In 1982 Gerz also began producing the original version of the third Schultz and Dooley companion stein, Farmer Mugee. (Figure 4 – Right) A total of 7,734 original Farmer Mugee steins were manufactured and are distinguishable, along with the other steins from the MIE period, by the bottom markings which include a Made in Europe Imports logo and WEBCO copyright. (Figure 5 – Left) Those markings can also be found on 6,765 sets of Schultz and Dooley, as well as 4,998 follow-up versions of Officer Sudds and 3,032 of the Countess.

Trans World Marketing (1984-85)

Figure 5
During the 1984-85 time frame, the role of importer was transferred to Trans World Marketing (TWM), an offshoot of MIE, and the steins produced during this period all received a TWM logo as part of the bottom markings. (Figure 5 – Right) Gerz continued to handle the manufacturing chores. It is worth noting that, while none of the steins produced during the TWM era are first editions, the quantities of steins produced with the TWM mark make them among the most rare, although probably not the most collectable. Production of WEBCO steins bearing the TWM mark are limited to: Schultz and Dooley – 4,524; Officer Sudds – 1,980; Countess – 744; and Farmer Mugee – 3,864.

More Companions and “1st Editions” (1985-92)

Beginning in 1985, WEBCO saw fit to cut out the middleman and started importing Schultz, Dooley and friends directly from Gerz. Between 1986 and 1993, 13,953 new sets of Schultz and Dooley steins were produced, each marked on the bottom with:

© WEBCO
Made in Germany

Figure 6
Note the similarity to the text of the early King-Werk markings. Fortunately, the steins are easily distinguishable in that the Gerz lettering is printed in black, as opposed to the King-Werk versions which have the words pressed into the stein.

It would also appear to have been during this period that the series thumblifts were upgraded from a relatively plain and flat “flared finger” design to the more ornate fleur-de-lis pattern in use on most of the WEBCO steins being manufactured today.

In addition to the Schultz and Dooley steins, this period also saw the production of 11,019 Officer Sudds steins, 6,767 Countesses and 7,048 Farmer Mugees. In 1986, WEBCO introduced Schultz and Dooley companion number four, an oriental character by the name of U Cee. (Figure 4 – Left) All these steins, including 10,373 copies of U Cee, bear the same bottom markings applied to Schultz and Dooley.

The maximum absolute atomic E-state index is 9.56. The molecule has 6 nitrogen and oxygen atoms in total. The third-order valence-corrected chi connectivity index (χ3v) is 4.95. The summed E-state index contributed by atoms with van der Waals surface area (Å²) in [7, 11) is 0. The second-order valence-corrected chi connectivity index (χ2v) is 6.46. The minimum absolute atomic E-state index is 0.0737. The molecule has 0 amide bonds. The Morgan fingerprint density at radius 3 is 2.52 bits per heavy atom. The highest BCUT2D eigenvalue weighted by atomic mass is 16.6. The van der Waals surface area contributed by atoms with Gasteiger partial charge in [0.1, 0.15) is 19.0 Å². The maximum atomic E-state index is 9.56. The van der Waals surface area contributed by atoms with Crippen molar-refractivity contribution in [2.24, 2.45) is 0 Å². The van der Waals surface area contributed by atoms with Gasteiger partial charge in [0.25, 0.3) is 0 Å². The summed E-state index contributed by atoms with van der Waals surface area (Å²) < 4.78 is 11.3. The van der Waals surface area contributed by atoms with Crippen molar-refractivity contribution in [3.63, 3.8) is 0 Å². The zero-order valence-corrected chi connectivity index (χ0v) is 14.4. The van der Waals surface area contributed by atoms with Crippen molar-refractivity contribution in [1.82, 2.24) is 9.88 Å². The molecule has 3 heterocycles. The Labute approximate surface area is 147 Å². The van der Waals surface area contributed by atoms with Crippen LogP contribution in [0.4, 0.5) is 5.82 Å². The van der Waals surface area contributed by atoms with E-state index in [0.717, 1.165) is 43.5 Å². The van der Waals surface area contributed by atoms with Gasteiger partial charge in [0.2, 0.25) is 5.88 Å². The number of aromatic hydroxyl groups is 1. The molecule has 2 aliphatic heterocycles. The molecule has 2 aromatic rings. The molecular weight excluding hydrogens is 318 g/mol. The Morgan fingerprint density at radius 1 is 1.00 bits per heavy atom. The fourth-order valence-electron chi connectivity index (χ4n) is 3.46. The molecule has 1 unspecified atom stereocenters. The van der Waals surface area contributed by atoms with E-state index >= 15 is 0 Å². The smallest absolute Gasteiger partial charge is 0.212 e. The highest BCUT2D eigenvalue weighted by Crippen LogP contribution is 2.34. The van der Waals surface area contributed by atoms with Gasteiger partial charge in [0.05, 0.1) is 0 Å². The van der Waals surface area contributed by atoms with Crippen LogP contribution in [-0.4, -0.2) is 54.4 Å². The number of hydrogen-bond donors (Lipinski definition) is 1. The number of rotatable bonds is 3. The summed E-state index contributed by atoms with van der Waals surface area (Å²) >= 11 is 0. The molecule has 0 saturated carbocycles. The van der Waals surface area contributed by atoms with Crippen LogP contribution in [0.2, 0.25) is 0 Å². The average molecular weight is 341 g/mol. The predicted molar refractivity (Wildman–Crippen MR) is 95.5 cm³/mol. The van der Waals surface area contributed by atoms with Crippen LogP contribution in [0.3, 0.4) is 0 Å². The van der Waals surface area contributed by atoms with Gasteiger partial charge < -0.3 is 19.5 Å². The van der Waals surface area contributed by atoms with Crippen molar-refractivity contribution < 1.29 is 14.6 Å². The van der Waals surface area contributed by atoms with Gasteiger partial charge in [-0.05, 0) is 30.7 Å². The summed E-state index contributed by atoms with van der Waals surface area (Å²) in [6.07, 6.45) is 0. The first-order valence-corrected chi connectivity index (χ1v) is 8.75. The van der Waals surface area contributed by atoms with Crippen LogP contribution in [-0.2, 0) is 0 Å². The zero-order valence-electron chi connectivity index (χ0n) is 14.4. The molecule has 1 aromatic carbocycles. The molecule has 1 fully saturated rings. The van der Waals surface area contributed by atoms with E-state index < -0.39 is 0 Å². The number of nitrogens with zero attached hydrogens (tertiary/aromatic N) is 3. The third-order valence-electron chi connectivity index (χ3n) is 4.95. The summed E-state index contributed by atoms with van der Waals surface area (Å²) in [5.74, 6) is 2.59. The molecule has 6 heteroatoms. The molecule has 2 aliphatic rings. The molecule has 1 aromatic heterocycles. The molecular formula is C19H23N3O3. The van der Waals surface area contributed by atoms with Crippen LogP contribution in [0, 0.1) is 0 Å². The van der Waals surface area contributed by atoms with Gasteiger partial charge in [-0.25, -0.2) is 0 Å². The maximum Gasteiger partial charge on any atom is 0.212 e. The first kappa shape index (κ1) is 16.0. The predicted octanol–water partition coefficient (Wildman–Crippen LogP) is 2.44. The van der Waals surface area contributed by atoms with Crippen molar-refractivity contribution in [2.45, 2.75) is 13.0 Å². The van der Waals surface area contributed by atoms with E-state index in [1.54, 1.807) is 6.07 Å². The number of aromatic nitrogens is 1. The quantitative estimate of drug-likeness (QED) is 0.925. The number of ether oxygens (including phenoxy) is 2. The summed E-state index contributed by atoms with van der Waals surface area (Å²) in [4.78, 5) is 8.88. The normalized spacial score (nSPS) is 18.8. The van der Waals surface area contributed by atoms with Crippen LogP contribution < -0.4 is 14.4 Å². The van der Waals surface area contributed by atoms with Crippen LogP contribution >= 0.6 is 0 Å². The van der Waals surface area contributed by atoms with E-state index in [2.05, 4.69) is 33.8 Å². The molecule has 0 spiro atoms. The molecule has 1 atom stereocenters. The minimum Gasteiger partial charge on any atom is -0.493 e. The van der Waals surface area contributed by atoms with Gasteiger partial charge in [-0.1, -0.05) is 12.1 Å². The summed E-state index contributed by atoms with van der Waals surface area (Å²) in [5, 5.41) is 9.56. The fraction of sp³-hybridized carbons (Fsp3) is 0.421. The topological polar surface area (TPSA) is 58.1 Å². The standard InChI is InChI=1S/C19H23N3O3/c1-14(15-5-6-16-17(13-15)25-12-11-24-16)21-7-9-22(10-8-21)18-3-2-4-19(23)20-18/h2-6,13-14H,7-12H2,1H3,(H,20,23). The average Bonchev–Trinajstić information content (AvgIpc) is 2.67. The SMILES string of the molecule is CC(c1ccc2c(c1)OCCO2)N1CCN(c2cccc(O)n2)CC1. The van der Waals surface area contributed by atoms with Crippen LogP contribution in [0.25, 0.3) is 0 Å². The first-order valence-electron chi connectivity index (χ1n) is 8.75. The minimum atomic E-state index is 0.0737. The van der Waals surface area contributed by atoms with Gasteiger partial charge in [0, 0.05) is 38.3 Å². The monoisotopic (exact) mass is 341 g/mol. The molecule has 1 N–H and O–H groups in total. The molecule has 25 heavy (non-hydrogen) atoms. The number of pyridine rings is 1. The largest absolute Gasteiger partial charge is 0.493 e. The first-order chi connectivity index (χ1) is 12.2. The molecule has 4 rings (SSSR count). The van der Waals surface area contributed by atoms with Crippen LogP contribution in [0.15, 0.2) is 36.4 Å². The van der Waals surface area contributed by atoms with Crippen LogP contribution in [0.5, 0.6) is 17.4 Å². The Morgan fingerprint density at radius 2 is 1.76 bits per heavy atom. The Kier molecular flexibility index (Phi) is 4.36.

Figure 7
In 1989, recognizing the American collector’s growing love affair with first editions, WEBCO jumped on the bandwagon with the fifth in the companion series — Bubbles LaBrew. (Figure 6) “1st Edition” was added to the standard bottom markings on the first 3,000 copies of Ms. LaBrew produced. An additional 8,550 copies of the stein have since been manufactured without the 1st Edition mark. Also, in what appears to be a one-time experiment, 2,000 of the later steins were marked as “2nd Edition”.

Between 1990 and 1992, a new companion stein was added annually, initially as a first edition and then with the standard bottom markings for that time-frame. Those three companion steins (Figure 7) are listed below, along with applicable dates and available production data.
 
1st
Edition
Later
Production
Old Man Stein (1990)
5,000
13,474
Cousin Emma (1991)
7,000
3,024
Fireman Fritz (1992)
10,000
-----

It is worth noting that Fireman Fritz was the first (and is currently the only) companion stein that did not have a role in the original Schultz and Dooley TV commercials. His creation in 1992 was designed to coincide with a firefighters convention being held that year in upstate New York. In addition to the 10,000 “1st Edition” Fireman Fritz steins noted above, 2,000 identical “Special Edition” steins were produced and sold directly to the firefighters.

Under the circumstances, one might question whether or not Fireman Fritz should be considered a valid member of the Schultz and Dooley series. However, given the fact that the first edition of 10,000 steins has recently sold out, it would not appear that Fritz’s questionable origin is seen by collectors as being improper or his addition to the series as undesirable.

Sir Oliver Wendel Foams, Uncle Rudolph and the Moonman (1993-95)

Figure 8
Between 1993 and 1995, WEBCO introduced the ninth, tenth and eleventh Schultz and Dooley companions — Sir Oliver Wendel Foams, Uncle Rudolph and the Moonman — all three in 1st editions of 10,000 (Figure 8), along with a new set of bottom markings that read:

1st Edition
© WEBCO
Made in Germany
for FX Matt Brewing Co.
Utica NY

Reproductions of earlier steins in the series are currently being manufactured with the same bottom markings, minus the “1st Edition.”

Collectability

With over 40,000 of Schultz and Dooley steins having already reached the marketplace, not to mention more than 130,000 additional companion steins, there can be little doubt regarding the popularity of the series. That popularity, of course, is likely to translate over time into significant price appreciation, particularly for “first issues,” thereby meeting at least one of the major criteria for becoming serious collectibles. My sense of the marketplace, however, is that many current purchasers of the Schultz and Dooley series, myself included, buy them for reasons other than the promise of profits.